“The only way out is through” and other mantras

I hope, for everyone who celebrates, you had a wonderful Christmas spent with family and friends.  This time of year is especially tough when you’re still slogging through the trenches of infertility, and bittersweet no matter where you are in your journey.

Time spent with my family for Christmas was lovely, but getting there was hugely stressful.  The weather did not cooperate with our plans, and certain states and/or counties seem to have an aversion to salt when it comes to treating snow-covered roads.  We were gone for six days, and about half that time was spent on the road, whether actually driving or stranded in a motel room because of impossible driving conditions.  Hubby handled it like a champ, and we kept reminding ourselves it was good practice for our upcoming move.  Still, conditions were dangerous, and we had to be hyper-vigilant in our travels, which is exhausting.  I’m grateful to be back at home, safe and sound.

The Only Way Out is Through

Driving through the panhandle of Texas, first through an active snow storm, and later on hard, snow-packed roads, made me a nervous wreck–perhaps more so because I was not the one driving.  Instead, I sat helpless in the passenger seat, white-knuckling the armrest and doing my best to breathe.  I wanted to trust in my husband, that he would keep us safe, but I didn’t trust the weather or our car, so believing he could overcome all that was really difficult.

The night of the storm, we were sandwiched in a caravan of semi trucks.  Hubby joked that the truck drivers were probably thinking, “What’s this mashugana in the tiny Ford doing out in this weather?”  There seemed to have been feeble attempts at plowing the road, but there was nothing but snow coming into contact with our tires.  I kept looking to the side of the road, but there was nothing but white pasture.  No exits.  Nowhere for us to stop or pull over.  We had no choice but to keep moving forward, following the tracks in the snow and the taillights of the truck in front of us.

And of course, because my mind is still so saturated with it, I thought of our infertility.  And of all of you.  As we were finally beginning treatments, more than two years ago, I sought out those who had traveled this path before.  Without those bloggers, I could have easily been blinded by a white-out of information, emotions, and overwhelming financial burdens.  But because so many of you had gone before me, there were clear tracks I could follow.  I knew what was just ahead, and I knew many of you had made it safely to your destination.  And now, I hope, there are others just behind me, being guided along by the glow of my taillights.  We’re not there yet, but the worst of the storm has passed, and I can almost make out the silhouette of a safe haven, just beyond the falling snow.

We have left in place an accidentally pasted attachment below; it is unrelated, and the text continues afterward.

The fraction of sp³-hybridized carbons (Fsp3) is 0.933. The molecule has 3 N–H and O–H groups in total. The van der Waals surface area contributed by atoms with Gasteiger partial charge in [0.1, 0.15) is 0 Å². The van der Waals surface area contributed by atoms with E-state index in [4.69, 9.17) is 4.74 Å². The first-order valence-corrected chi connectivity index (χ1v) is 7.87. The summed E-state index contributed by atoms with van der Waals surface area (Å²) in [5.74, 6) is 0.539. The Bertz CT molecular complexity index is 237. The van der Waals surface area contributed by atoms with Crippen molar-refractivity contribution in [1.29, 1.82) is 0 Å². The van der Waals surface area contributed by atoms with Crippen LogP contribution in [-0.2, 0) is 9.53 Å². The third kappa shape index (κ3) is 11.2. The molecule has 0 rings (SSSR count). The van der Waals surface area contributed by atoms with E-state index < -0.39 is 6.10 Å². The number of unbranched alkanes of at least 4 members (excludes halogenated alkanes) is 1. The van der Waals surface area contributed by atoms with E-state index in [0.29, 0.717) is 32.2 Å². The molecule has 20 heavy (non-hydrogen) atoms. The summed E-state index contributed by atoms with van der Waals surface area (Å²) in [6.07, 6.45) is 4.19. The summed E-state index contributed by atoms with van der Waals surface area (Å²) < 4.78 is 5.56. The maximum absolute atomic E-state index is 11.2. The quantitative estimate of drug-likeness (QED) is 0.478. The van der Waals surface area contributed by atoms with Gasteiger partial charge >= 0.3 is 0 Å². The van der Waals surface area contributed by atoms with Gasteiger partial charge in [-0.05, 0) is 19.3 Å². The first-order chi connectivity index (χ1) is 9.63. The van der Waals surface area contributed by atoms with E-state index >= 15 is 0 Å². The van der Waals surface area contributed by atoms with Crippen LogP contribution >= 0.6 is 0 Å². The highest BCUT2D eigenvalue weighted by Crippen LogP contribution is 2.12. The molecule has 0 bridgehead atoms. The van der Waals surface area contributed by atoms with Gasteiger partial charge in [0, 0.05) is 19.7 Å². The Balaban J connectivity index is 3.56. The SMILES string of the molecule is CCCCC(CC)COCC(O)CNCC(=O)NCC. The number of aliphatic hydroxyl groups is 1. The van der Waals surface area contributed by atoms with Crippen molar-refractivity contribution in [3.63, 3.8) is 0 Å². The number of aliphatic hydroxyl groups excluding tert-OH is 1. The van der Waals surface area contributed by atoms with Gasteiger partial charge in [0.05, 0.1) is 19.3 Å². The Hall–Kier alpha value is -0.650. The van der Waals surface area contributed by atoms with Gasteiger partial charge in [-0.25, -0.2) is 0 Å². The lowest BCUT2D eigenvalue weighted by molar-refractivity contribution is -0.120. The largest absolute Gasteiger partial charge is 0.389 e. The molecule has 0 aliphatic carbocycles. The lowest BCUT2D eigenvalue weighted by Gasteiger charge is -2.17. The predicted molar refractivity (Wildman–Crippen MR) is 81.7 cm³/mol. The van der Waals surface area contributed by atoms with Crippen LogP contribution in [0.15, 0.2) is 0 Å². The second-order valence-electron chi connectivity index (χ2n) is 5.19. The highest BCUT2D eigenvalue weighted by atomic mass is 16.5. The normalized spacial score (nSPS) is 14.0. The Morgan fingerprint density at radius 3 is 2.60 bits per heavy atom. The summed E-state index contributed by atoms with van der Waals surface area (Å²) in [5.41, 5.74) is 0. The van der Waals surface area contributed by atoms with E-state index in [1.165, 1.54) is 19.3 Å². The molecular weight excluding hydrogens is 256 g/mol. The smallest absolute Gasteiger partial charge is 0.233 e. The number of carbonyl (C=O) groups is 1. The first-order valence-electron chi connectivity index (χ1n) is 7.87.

We found a motel room just before dark, along with hundreds of other stranded travelers.  I was grateful to be off the road, but my mind kept jumping to the following morning, when I knew the highway would still be treacherous.  Visions of our car skidding and rolling off the road flashed across the insides of my eyelids, no matter how many times I tried to push them away.

Many a blogger has written about never being alone during pregnancy.  Thumper is with me always, as she constantly reminds me.  She wakes up with me in the morning, tap dances on my bladder throughout the day, and practices kung fu in the evening, my belly contorting and protruding at odd angles with every kick and punch.  And every moment of it brings me joy.  What this pregnancy has taught me more than anything, though, is how much I now have to lose.

When my fantasies went so far as to picture myself with a broken neck, Hubby frantically trying to get help, to at least save our little bunny, I knew I was in bad shape.